5157. And the bird shall eat thy flesh from upon thee. That this signifies that the falsity of evil will consume what is of these sensuous things, is evident from the signification of "eating," as being to consume (of which above, n. 5149); and from the signification of "bird," as being falsity (of which also above, n. 5149); and from the signification of "flesh," as being good (see n. 3812, 3813), and hence in the opposite sense evil; for most of the expressions in the Word have also an opposite sense, which is known from their signification in the genuine sense; and from the signification of "from upon thee," as being from the sensuous things subject to the will part, for these are represented by the baker (n. 5078, 5082). That these were evil, and therefore to be rejected, is evident from what goes before.
 How the case is in regard to this-that the sensuous things subject to the intellectual part, which are represented by the butler, were retained, and that the sensuous things subject to the will part, which are represented by the baker, were rejected-is a secret that without enlightenment cannot be comprehended, but what follows may help to throw light upon it. By sensuous things are meant those memory-knowledges and those delights which have been instilled through the five external or bodily senses into man's memory and into his desires, and which together constitute the exterior natural, from which a man is called a sensuous man. These memory-knowledges are subject to the intellectual part, but the delights are subject to the will part; the memory-knowledges also bear relation to the truths which are of the understanding, and the delights to the goods which are of the will; the former are what are represented by the butler and were retained, and the latter are what are represented by the baker and were rejected.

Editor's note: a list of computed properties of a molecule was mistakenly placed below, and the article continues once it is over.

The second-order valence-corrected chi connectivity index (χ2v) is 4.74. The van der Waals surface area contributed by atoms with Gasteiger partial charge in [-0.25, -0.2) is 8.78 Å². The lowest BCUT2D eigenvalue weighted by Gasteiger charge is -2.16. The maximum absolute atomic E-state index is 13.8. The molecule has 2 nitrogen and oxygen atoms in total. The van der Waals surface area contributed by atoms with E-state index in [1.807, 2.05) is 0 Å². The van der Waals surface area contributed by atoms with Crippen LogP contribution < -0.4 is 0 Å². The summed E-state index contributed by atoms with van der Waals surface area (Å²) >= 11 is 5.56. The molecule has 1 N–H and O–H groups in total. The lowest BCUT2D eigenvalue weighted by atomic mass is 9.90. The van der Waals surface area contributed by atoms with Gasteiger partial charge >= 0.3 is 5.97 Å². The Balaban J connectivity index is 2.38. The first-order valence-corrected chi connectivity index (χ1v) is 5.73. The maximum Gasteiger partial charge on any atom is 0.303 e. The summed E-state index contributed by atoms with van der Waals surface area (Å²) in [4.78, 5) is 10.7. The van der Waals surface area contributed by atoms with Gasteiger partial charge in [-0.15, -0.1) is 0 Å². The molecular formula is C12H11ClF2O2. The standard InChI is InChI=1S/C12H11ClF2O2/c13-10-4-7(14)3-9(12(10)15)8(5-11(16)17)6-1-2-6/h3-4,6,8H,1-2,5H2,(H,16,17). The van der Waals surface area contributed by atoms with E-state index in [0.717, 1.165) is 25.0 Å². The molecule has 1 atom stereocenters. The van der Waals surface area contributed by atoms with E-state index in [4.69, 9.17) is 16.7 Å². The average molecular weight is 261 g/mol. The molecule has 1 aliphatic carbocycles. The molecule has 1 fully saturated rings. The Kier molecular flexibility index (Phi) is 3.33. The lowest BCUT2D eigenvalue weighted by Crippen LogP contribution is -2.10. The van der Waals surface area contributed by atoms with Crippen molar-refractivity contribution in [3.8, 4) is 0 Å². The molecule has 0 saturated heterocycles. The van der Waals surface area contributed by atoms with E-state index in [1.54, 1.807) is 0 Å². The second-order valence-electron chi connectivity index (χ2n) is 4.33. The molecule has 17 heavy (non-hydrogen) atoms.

The reason why the former were retained is that for a time they could agree with intellectual things; and the reason why the latter were rejected is that they could not possibly agree. For the will part in the Lord (who is the subject here treated of in the supreme internal sense) was Divine from conception, and was the Divine good itself; but the will part that He had by birth from the mother was evil; and therefore this was to be rejected, and in its place a new one was to be procured from the Divine will part by means of the intellectual, or from the Divine good by means of the Divine truth, thus from His own power. This is the secret that is here described in the internal sense.